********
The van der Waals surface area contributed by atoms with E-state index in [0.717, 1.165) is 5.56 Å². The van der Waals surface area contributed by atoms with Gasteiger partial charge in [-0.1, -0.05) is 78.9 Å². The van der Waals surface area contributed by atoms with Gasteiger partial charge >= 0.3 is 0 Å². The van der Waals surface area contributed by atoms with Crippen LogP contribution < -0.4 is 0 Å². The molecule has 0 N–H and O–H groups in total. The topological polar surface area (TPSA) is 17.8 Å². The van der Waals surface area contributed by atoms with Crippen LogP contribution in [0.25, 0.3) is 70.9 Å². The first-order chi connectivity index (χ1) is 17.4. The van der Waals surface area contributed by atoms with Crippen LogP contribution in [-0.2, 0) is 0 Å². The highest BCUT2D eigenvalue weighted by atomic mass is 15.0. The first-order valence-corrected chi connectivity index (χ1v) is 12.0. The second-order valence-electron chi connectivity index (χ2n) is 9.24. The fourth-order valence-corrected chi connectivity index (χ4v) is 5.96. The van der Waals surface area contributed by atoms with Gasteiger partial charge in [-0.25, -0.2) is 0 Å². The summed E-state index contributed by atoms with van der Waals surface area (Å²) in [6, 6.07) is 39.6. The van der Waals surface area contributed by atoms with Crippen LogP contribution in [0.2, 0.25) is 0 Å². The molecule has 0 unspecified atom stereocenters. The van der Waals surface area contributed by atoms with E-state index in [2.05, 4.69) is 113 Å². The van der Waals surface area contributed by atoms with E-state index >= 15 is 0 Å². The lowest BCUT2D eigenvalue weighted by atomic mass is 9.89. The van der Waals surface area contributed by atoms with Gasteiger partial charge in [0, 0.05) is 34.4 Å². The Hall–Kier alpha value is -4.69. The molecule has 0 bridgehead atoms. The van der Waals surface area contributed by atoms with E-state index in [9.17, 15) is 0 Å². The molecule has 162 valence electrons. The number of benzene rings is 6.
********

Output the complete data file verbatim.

The van der Waals surface area contributed by atoms with E-state index in [0.717, 1.165) is 5.56 Å². The van der Waals surface area contributed by atoms with Gasteiger partial charge in [-0.1, -0.05) is 78.9 Å². The van der Waals surface area contributed by atoms with Gasteiger partial charge >= 0.3 is 0 Å². The van der Waals surface area contributed by atoms with Crippen LogP contribution < -0.4 is 0 Å². The molecule has 0 N–H and O–H groups in total. The topological polar surface area (TPSA) is 17.8 Å². The van der Waals surface area contributed by atoms with Crippen LogP contribution in [0.25, 0.3) is 70.9 Å². The first-order chi connectivity index (χ1) is 17.4. The van der Waals surface area contributed by atoms with Crippen LogP contribution in [-0.2, 0) is 0 Å². The highest BCUT2D eigenvalue weighted by atomic mass is 15.0. The first-order valence-corrected chi connectivity index (χ1v) is 12.0. The second-order valence-electron chi connectivity index (χ2n) is 9.24. The fourth-order valence-corrected chi connectivity index (χ4v) is 5.96. The van der Waals surface area contributed by atoms with Gasteiger partial charge in [-0.25, -0.2) is 0 Å². The summed E-state index contributed by atoms with van der Waals surface area (Å²) in [6, 6.07) is 39.6. The van der Waals surface area contributed by atoms with Crippen LogP contribution in [0.2, 0.25) is 0 Å². The molecule has 0 unspecified atom stereocenters. The van der Waals surface area contributed by atoms with E-state index in [2.05, 4.69) is 113 Å². The van der Waals surface area contributed by atoms with E-state index >= 15 is 0 Å². The lowest BCUT2D eigenvalue weighted by atomic mass is 9.89. The van der Waals surface area contributed by atoms with Gasteiger partial charge in [0, 0.05) is 34.4 Å². The Hall–Kier alpha value is -4.69. The molecule has 0 bridgehead atoms. The van der Waals surface area contributed by atoms with E-state index in [9.17, 15) is 0 Å². The molecule has 162 valence electrons. The number of benzene rings is 6.